The first of these was called Countdown Presents: The Search for Ray Palmer: Gotham by Gaslight (January 2008) and was written by Gotham by Gaslight's original author, Brian Augustyn, relishing his chance to return to the world he had created.[1] The story saw Bob the Monitor accompany Jason Todd, Donna Troy, and Kyle Rayner (the latter three inhabitants of "New Earth") through the multiverse in search of multiuniversal counterparts to Ray Palmer. The group stopped on Earth-19, the Earth where the Batman of the earlier two Elseworlds storylines acted. There, they also encountered this Earth's counterpart of Blue Beetle and Man-Bat before they went to the next Earth for their continuing search.

Their search would take them to worlds populated by characters from other Elseworlds stories, including those seen in the Batman & Dracula trilogy (Earth-43) and Superman: Red Son (Earth-30).

Publication history[edit]

Gotham by Gaslight, the first official (although un-identified as such) Elseworlds publication, was initially released as a 52-page one-shot in February 1989. It was written by Brian Augustyn and pencilled by Mike Mignola, with inks by P. Craig Russell. Two years later, the 68-page sequel Batman: Master of the Future — also written by Augustyn, but with art by Eduardo Barreto — was released, this time officially labelled an Elseworlds publication.

In 2006, in the wake of the DC event Infinite Crisis (which reshuffled the DC Multiverse), DC editorial allocated the Gotham by Gaslight world the label "Earth-19". Prior to its appearance in Countdown Presents: The Search for Ray Palmer: Gotham by Gaslight (January 2008), the two one-shot issues were collected into one 112-page trade paperback volume (which was released under the same name, and with the same Mignola cover as the one-shot release).

Collected editions[edit]

The two stories have been collected into a trade paperback.

Critical reaction[edit]

IGN Comics ranked Gotham by Gaslight #13 on a list of the 25 greatest Batman graphic novels, saying that the comic is "as taut and well-conceived a graphic novel as you can find — Elseworlds or otherwise." The website added, "Quite simply, no other Elseworlds tale has managed such a brilliant concept nor executed it so perfectly." Gotham by Gaslight was not the highest-ranking Elseworlds story on the list, however, as Batman & Dracula: Red Rain ranked higher at #9.[2]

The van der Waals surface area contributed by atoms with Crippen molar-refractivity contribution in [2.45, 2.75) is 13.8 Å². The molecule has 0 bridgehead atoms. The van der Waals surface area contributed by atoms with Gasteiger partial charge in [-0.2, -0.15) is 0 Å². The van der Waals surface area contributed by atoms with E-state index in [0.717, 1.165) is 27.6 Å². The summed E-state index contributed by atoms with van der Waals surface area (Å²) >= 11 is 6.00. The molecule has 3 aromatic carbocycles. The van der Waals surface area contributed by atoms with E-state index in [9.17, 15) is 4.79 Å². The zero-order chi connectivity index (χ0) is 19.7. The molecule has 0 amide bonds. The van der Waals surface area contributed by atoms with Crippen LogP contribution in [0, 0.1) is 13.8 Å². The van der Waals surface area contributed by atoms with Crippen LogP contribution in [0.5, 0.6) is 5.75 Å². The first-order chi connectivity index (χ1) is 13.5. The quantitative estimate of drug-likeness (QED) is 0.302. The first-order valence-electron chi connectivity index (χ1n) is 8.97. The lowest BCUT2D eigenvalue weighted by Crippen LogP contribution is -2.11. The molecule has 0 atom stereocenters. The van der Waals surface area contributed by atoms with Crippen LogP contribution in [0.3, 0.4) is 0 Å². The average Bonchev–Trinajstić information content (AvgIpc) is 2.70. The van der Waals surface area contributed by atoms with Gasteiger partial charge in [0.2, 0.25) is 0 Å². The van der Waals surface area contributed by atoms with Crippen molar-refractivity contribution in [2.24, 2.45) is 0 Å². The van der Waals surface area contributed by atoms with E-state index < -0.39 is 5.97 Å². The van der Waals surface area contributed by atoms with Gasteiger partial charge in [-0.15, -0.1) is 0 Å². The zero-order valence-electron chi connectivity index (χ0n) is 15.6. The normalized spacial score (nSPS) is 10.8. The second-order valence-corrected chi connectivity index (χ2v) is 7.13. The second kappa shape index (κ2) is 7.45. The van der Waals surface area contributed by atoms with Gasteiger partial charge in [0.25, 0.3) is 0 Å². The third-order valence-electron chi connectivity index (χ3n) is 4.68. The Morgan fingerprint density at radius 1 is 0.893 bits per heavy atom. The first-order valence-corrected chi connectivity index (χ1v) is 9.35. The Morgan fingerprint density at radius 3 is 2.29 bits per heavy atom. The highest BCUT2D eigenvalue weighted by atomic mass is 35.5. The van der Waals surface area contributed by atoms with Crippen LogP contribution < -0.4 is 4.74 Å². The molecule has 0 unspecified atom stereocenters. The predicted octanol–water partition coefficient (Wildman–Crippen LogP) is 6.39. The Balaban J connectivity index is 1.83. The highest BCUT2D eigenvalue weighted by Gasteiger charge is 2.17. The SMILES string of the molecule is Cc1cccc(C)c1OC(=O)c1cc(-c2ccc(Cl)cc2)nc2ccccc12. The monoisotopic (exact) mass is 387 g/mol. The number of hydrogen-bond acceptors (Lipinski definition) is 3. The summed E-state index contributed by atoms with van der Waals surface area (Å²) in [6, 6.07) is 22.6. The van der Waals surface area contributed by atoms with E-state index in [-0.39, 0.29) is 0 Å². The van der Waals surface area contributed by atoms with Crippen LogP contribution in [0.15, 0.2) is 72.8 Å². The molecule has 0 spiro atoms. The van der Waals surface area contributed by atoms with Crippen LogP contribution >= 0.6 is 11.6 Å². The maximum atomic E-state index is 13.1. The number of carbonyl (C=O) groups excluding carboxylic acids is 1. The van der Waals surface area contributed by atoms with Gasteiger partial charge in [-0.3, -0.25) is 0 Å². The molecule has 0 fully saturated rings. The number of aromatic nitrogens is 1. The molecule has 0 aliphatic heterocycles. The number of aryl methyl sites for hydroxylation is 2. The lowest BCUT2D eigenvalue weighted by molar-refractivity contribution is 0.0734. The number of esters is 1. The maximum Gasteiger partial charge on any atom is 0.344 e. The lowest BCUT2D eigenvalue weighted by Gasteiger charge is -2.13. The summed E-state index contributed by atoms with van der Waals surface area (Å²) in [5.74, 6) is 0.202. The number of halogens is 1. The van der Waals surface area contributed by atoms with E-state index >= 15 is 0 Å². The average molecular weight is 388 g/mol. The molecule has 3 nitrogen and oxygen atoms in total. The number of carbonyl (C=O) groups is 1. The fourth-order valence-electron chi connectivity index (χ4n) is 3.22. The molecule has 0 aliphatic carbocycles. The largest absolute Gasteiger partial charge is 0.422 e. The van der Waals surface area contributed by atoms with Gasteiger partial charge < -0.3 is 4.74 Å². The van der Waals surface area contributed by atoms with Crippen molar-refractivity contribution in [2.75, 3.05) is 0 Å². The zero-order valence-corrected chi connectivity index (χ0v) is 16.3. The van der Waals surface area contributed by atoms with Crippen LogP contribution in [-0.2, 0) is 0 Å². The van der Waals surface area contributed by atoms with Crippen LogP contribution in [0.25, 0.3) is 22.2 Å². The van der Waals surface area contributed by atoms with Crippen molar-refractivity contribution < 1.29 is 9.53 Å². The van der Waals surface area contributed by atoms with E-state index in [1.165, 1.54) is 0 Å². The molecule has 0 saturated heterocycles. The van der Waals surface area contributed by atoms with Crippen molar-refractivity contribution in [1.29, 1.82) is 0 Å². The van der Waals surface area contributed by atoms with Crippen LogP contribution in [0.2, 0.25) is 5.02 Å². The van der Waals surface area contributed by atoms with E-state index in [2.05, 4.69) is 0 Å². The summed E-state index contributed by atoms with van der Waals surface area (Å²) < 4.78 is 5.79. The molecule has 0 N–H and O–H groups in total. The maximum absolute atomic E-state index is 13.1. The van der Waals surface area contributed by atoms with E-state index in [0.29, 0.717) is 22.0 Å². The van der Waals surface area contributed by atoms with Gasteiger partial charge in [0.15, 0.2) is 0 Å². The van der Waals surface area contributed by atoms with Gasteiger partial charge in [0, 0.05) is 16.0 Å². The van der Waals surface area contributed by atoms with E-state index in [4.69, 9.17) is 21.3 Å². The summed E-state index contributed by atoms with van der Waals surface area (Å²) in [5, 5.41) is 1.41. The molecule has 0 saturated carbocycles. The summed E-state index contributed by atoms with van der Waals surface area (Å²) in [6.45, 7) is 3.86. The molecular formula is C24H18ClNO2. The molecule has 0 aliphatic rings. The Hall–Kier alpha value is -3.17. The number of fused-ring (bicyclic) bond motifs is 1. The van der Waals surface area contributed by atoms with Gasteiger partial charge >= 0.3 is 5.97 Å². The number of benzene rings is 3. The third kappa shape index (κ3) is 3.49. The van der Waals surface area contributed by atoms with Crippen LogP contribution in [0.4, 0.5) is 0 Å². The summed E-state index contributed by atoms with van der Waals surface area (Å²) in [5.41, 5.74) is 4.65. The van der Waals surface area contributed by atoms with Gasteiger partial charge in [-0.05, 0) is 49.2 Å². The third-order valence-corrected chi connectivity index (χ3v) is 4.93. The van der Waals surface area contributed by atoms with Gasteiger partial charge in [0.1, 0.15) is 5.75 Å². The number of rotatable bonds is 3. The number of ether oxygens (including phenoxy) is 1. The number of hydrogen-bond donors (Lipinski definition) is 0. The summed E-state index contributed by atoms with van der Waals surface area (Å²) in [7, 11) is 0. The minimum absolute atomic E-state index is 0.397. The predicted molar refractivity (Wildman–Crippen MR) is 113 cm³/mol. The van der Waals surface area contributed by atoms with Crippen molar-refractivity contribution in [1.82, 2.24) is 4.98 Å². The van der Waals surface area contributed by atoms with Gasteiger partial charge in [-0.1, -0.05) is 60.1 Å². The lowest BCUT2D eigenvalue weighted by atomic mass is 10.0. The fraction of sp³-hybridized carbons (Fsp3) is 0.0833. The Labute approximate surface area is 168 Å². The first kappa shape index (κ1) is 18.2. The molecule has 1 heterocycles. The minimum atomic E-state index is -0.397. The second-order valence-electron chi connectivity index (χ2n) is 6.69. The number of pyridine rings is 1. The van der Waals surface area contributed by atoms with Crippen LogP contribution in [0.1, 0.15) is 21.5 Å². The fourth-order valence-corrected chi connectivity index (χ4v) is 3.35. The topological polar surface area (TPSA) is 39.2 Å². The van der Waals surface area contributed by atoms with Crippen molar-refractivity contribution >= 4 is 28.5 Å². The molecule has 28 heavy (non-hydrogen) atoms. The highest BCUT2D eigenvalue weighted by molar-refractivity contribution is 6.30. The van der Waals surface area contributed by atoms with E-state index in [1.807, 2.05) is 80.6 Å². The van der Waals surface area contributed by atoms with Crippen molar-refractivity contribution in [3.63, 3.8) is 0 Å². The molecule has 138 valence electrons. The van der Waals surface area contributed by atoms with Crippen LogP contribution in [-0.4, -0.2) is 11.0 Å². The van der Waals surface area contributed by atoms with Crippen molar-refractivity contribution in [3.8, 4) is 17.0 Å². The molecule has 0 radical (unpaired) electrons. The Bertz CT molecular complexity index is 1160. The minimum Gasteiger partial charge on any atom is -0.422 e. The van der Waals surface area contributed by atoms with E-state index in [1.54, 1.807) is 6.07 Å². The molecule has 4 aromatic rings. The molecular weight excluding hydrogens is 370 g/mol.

Video game[edit]

A video game based on the comic book was planned for release by Day 1 Studios (who also developed Fear 3) however, after THQ failed to secure the rights to the property, the game was canceled.[3] The developers released some concept art which revealed the game had a steampunk feel to it while being set in Victorian England and also test footage was released which revealed the misty Gothic settings and the character model for Batman.

Not much is known about the plot, though it could be assumed that it would be similar to the comic book storyline, with some added story elements. So far, reception to the leaked footage and concept art has been positive, with viewers praising the setting, the cape physics and the different approach the developers were trying to achieve.[4]

Gaslight Batman is one of the champions of the new DC game Infinite Crisis due in 2014. Additionally, a Gaslight Joker and Gaslight Catwoman, original to the game but originating on the same alternate Earth, are also included as champions.

Batman: Arkham Origins '​ Season Pass included an exclusive Gotham by Gaslight skin for Batman.

Gaslight Batman is also a DLC character in LEGO Batman 3: Beyond Gotham.

See also[edit]

Other Elseworlds that involve Jack the Ripper:

References[edit]

  1. ^ Contino, Jennifer M. (November 12, 2007). "Augustyn by Gaslight! Brian returns to Gotham". ComicCon.com. Retrieved 2008-09-03. 
  2. ^ Goldstein, Hilary (June 13, 2005). "The 25 Greatest Batman Graphic Novels". IGN. 
  3. ^ "Gotham By Gaslight Video Shows Canceled Elseworlds Batman Game". February 27, 2012. Retrieved February 27, 2012. 
  4. ^ Cummins, Chris (February 29, 2012). "This Gotham by Gaslight Game Looks Great, Doesn't Exist". Toplessrobot.com. Retrieved March 17, 2012. 

External links[edit]